These days, if Harborites want to hunt, hike or pick berries on land owned by some large timber companies, they have to pay. Monday morning, County Commissioner Wes Cormier announced a plan to combat the practice.
His plan would have used resources in the county assessor’s office to create a mapping system allowing the public to see which land has fees or gates. He also expressed an interest in keeping keys to locked areas at county offices for people to access.
He also hoped to have the county assessor’s office examine taxing practices for timber lands. State law currently exempts timber companies from paying some taxes during non-harvest years, but Cormier argued that if timber companies want to charge for access, they should be taxed as recreation companies.
“My feeling is that if they’re on this exemption, then they should certainly make that land available for hunting, for berry picking,” Cormier said.
But within a few hours of making the announcement, Cormier had already changed his mind, saying he no longer wished to change taxing practices or create a map. Instead, he wants to sit down and talk with timber companies. He said his original plan could have created an unwanted precedent for tax increases.
“I made the announcement and I thought about it for 15 minutes, and I realized it might not be such a good idea,” Cormier said Monday afternoon. “It could have unintentionally paved the way for a future commissioner to raise taxes.”
Cormier didn’t pitch his plan as a tax increase, instead describing it as a means to uphold state law — the Open Space Taxation Act of 1970. The legislation allows property owners to have their agricultural or timber lands valued at their “current use” rather than their “highest and best use.”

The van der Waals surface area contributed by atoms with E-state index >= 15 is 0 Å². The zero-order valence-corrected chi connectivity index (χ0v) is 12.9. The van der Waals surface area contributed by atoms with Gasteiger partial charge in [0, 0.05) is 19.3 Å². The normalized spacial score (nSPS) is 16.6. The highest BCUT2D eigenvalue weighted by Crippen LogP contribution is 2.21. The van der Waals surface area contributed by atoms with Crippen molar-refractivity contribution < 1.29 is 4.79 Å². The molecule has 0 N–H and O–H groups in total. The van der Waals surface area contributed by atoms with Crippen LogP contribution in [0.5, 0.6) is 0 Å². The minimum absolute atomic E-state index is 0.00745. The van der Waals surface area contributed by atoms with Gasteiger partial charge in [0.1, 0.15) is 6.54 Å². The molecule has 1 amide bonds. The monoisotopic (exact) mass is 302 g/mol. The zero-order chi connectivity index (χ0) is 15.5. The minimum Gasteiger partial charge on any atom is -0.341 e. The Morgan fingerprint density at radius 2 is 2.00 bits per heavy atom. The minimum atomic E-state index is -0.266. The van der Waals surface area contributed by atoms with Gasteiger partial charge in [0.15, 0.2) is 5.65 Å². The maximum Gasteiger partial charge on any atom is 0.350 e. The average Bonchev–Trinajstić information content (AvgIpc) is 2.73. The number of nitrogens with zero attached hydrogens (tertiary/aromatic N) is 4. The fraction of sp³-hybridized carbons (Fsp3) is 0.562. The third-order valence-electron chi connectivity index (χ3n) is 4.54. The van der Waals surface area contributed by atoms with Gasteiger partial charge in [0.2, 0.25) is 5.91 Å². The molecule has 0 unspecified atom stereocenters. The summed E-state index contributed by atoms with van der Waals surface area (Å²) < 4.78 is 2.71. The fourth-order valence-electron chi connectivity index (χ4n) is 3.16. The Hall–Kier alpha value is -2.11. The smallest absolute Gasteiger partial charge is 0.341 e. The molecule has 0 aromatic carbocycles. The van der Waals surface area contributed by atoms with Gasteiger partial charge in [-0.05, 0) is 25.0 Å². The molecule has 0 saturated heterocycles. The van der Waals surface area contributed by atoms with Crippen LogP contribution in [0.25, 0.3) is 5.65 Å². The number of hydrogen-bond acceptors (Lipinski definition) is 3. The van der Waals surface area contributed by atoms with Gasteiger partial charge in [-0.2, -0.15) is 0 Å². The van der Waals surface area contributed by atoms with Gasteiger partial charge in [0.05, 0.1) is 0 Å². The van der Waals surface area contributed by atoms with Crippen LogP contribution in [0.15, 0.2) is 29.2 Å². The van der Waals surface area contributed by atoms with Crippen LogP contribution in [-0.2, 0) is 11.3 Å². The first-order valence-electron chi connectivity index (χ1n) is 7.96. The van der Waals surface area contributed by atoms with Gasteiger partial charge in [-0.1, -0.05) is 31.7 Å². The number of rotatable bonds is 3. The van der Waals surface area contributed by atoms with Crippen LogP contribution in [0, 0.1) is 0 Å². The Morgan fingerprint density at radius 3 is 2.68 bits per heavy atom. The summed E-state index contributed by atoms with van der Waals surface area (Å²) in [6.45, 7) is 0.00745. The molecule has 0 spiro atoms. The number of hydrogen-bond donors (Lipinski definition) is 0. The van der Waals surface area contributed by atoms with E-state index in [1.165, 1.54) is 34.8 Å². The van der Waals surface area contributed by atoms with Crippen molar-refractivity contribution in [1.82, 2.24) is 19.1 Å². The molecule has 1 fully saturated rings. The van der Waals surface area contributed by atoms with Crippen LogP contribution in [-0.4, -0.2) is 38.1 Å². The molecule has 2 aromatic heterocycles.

Cormier argued that companies can’t really call their property timber land if they are receiving revenue for recreation activities, and said companies abusing the Open Space Taxation Act is comparable to abusing state-funded food assistance programs.
“I’m a property rights guy, but in my opinion it’s almost like welfare,”Cormier said. “If you’re on some kind of assistance, whether it’s welfare or some other redistribution, my opinion is that the state can regulate that.”
“Like say you’re standing behind someone in line and you know they have a card (for food assistance). And they’re buying soda pop and Doritos, and you’re like, ‘that’s the system’s money,’” he added. “There should be some kind of regulation.”
Many timber companies used to allow access to their land for hunting and other recreational activities at no cost to users, but over recent years, they’ve started charging fees and requiring permits. For example, Rayonier requires a $200 permit for citizens to hunt on company land in Grays Harbor County. Rayonier also charges for access on other Washington timber lands, as well as in Alabama, Mississippi, New York, Oklahoma and Texas.
During the presentation, County Commissioner Frank Gordon said he would also be on board with Cormier’s plan.
Two members of the audience, both former county commissioners representing industry groups, voiced concerns over the proposal, arguing that Cormier’s interpretation of the Open Space Taxation Act could cause problems for the county’s agricultural industry.
Dan Wood, who works for the Washington State Dairy Federation, based in Elma, argued that there could be unintended consequences for farmers who offer agricultural tourism — such as corn mazes.
Terry Willis, current president of the Grays Harbor Farm Bureau, argued that agricultural and timber land owners receive tax exemptions because their land doesn’t use as many government resources.
“Many of their lands are very secluded, they’re out of the way,” Willis said. “Farmers go though the same thing. The further these lands get out the way, there’s less things that need to go to them.”